Friday, July 31, 2015

VLC Command Line Change Container MKV to MP4

I wanted to change a bunch of MKVs to MP4, while doing a direct stream copy. VLC can do this with the GUI, but there was a lot of stuff to remux, so I decided to do it with the VLC CLI instead. Here is the bash one-liner I used:

 for f in *.mkv; do vlc "$f" --sout="#std{access=file,mux=mp4,dst='${f/%mkv/mp4}'}" vlc://quit; done;

I used the following sites for reference:

Monday, March 9, 2015

Ubuntu Reinstall nVidia Drivers

This is here just to remind myself.

Every time there is a linux kernel update, it will clobber the nVidia drivers and they will need to be recompiled and reinstalled.

After kernel update do:
sudo apt-get install nvidia-331-updates --reinstall

This should blow away and reinstall everything, and redo the kernel mod for the nvidia drivers.

Tuesday, December 9, 2014

MPL3115A2 sensor with Raspberry Pi

Here is a short write up on using the MPL3115A2 with the Raspberry Pi.

The MPL3115A2 is a precision pressure and temperature sensor. I bought mine from SparkFun.

Installing I2C for Pi

Getting started you'll have to install the I2C packages for Raspberry Pi, and enable them.
From a Raspberry Pi terminal use the following commands:
sudo apt-get install python-smbus
sudo apt-get install i2c-tools

Enable the modules by adding them to /etc/modules
sudo nano /etc/modules
and add the following two lines:

Remove the modules from the blacklist by commenting them out "add # to the front"
sudo nano /etc/modprobe.d/raspi-blacklist.conf
Make sure the spi and i2c lines are commented out:
#blacklist spi-bcm2708
#blacklist i2c-bcm2708

Lastly, the MPL3115A2 requires a proper repeated start command in it's I2C communication. Raspberry Pi doesn't do this out of the box, but there is a kernel module that can be enabled to make it perform repeated start correctly. Run the following commands to enable repeated start on the Pi:
sudo su -
echo -n 1 > /sys/module/i2c_bcm2708/parameters/combined
More details about the repeated start problem can be found here:

Connecting the Sensor

Next solder some headers to the breakout and connect it to the Raspberry Pi. You'll want to use the following Raspberry Pi GPIO pinout:

Python I2C Code

Finally, we need to write some code to read data from the sensor. The following is an example Python program to use smbus to read data from the sensor.
from smbus import SMBus
import time

# Special Chars
deg = u'\N{DEGREE SIGN}'

# I2C Constants
ADDR = 0x60
CTRL_REG1 = 0x26
PT_DATA_CFG = 0x13
bus = SMBus(1)

who_am_i = bus.read_byte_data(ADDR, 0x0C)
print hex(who_am_i)
if who_am_i != 0xc4:
    print "Device not active."

# Set oversample rate to 128
setting = bus.read_byte_data(ADDR, CTRL_REG1)
newSetting = setting | 0x38
bus.write_byte_data(ADDR, CTRL_REG1, newSetting)

# Enable event flags
bus.write_byte_data(ADDR, PT_DATA_CFG, 0x07)

# Toggel One Shot
setting = bus.read_byte_data(ADDR, CTRL_REG1)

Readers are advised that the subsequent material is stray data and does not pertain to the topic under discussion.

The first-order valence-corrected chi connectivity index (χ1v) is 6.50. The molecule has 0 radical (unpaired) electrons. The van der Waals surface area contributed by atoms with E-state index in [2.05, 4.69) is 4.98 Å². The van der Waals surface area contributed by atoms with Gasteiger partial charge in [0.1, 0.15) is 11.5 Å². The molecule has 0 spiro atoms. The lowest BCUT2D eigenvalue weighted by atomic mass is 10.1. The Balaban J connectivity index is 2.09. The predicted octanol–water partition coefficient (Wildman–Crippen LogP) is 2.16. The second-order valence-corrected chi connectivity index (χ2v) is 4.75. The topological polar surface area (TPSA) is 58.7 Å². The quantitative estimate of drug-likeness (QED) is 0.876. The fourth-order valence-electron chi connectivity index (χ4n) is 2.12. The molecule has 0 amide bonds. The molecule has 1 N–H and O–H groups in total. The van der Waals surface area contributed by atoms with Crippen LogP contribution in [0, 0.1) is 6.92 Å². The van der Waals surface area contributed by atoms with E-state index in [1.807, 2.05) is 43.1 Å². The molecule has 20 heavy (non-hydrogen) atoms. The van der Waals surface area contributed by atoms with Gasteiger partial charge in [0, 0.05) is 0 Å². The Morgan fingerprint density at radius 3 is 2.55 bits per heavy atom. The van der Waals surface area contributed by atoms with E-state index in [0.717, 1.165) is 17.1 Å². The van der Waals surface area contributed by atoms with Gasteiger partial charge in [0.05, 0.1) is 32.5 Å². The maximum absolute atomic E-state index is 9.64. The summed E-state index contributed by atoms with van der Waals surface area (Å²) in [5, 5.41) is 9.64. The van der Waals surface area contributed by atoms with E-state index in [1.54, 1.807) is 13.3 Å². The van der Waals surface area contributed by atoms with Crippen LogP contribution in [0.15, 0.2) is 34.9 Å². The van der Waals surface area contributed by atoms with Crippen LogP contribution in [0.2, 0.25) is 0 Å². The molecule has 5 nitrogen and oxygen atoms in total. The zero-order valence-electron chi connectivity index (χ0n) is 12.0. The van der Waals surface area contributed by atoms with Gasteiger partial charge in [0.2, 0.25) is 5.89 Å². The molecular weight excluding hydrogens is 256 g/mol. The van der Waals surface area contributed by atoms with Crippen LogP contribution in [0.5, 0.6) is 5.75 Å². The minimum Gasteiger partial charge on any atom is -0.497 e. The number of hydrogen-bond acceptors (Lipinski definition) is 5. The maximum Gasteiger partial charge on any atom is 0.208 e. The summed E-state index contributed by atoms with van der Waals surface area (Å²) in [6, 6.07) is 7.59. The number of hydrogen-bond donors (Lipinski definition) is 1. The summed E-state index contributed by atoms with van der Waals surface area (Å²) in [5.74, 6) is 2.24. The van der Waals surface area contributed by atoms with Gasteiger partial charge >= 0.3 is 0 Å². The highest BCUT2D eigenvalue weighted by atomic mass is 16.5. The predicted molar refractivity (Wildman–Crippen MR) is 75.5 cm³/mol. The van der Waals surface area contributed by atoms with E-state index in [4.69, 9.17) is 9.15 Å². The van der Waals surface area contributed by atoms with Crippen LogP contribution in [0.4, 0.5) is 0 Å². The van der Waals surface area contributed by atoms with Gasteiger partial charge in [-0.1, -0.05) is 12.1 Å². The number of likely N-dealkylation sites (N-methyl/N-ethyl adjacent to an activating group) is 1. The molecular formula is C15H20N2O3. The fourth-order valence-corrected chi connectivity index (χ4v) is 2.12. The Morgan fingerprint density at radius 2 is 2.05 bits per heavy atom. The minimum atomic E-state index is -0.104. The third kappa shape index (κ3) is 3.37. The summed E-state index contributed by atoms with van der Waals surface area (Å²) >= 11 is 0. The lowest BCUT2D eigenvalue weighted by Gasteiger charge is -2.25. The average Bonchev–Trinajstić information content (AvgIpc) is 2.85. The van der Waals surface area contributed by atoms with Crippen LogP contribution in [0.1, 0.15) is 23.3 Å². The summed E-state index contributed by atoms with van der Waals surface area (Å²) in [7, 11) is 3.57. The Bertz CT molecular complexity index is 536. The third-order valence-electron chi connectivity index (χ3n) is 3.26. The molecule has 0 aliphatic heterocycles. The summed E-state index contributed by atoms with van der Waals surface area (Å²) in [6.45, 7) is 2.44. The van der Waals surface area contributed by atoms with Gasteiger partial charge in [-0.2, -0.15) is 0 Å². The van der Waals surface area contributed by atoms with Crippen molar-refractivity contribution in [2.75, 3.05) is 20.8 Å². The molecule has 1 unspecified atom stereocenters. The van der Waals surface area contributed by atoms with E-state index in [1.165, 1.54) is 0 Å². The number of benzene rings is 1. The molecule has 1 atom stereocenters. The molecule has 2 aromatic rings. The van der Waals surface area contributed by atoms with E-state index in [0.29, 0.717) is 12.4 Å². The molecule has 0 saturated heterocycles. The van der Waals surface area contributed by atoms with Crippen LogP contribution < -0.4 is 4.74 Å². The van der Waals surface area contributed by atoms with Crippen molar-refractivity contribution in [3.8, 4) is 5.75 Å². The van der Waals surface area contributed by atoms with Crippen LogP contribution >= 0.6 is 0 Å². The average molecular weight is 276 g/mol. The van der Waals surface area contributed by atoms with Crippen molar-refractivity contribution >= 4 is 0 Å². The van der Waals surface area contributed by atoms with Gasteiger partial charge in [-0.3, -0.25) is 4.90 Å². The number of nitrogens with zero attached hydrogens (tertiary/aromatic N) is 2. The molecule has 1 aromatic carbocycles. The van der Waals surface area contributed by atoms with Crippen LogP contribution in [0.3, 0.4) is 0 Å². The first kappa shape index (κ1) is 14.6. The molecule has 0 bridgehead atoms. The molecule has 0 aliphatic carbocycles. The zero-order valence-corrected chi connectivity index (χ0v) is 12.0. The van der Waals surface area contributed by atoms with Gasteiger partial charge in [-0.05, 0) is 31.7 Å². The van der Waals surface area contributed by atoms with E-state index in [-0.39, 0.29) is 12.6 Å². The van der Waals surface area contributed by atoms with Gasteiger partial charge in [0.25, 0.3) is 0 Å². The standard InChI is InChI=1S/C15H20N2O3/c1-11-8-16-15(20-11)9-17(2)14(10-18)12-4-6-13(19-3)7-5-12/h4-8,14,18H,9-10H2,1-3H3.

if (setting & 0x02) == 0:
    bus.write_byte_data(ADDR, CTRL_REG1, (setting | 0x02))

# Read sensor data
print "Waiting for data..."
status = bus.read_byte_data(ADDR,0x00)
while (status & 0x08) == 0:
    #print bin(status)
    status = bus.read_byte_data(ADDR,0x00)

print "Reading sensor data..."
p_data = bus.read_i2c_block_data(ADDR,0x01,3)
t_data = bus.read_i2c_block_data(ADDR,0x04,2)
status = bus.read_byte_data(ADDR,0x00)
print "status: "+bin(status)

p_msb = p_data[0]
p_csb = p_data[1]
p_lsb = p_data[2]
t_msb = t_data[0]
t_lsb = t_data[1]

pressure = (p_msb << 10) | (p_csb << 2) | (p_lsb >> 6)
p_decimal = ((p_lsb & 0x30) >> 4)/4.0

celsius = t_msb + (t_lsb >> 4)/16.0
fahrenheit = (celsius * 9)/5 + 32

print "Pressure and Temperature at "+time.strftime('%m/%d/%Y %H:%M:%S%z')
print str(pressure+p_decimal)+" Pa"
print str(celsius)+deg+"C"
print str(fahrenheit)+deg+"F"

Sample Output:
pi@raspberrypi ~ $ sudo python
Waiting for data...
Reading sensor data...
status: 0b0
Pressure and Temperature at 12/10/2014 04:51:56+0000
99838.75 Pa

More Resources

MPL3115A2 Datasheet:

Arduino code for reference:

Thursday, June 27, 2013

Making room on your SSD

Here is a quick and dirty method for making more room on your Solid State Drive (SSD). Most people have a SSD for the OS and a Hard Disk Drive (HDD) for data. Since the "Program Files" folders in Windows have a big footprint, and not every program needs the extra speed of running on SSD, we can move the files to the HDD and link them from the SSD. This is transparent to the programs, but your SSD should see some space savings. Let's get started!

First we need to "backup" the data from our "Program Files" folders. We can use xcopy to do this:

xcopy /S /H "C:\Program Files" "E:\Program Files"
It will ask you if "Program Files" is a file or a directory. Press 'D' to select directory.
If you have a 64-bit system, then do the same thing for "Program Files (x86)".

Now all we need to do is set up hard links on the folders in "Program Files" to point to the folder on the HDD instead. You can pick what programs you want to do this to. I leave my games on the SSD (because I like the performance), and other programs like Skype get moved to the HDD.

To link a folder all you have to do is delete the current one (be certain you've backed it up properly!) and create a hard link with the same name:

rmdir /S /Q "C:\Program Files\Adobe"
mklink /J "C:\Program Files\Adobe" "E:\Program Files\Adobe"

Related reading: LifeHacker - Move the Users Dir in Win 7

Other copy options include windows robocopy:
robocopy /S /Z /R:0 /W:2 /V /MT:4 "D:\Program Files" "E:\Program Files"
or a Linux Live CD:
cp -ar <source> <dest>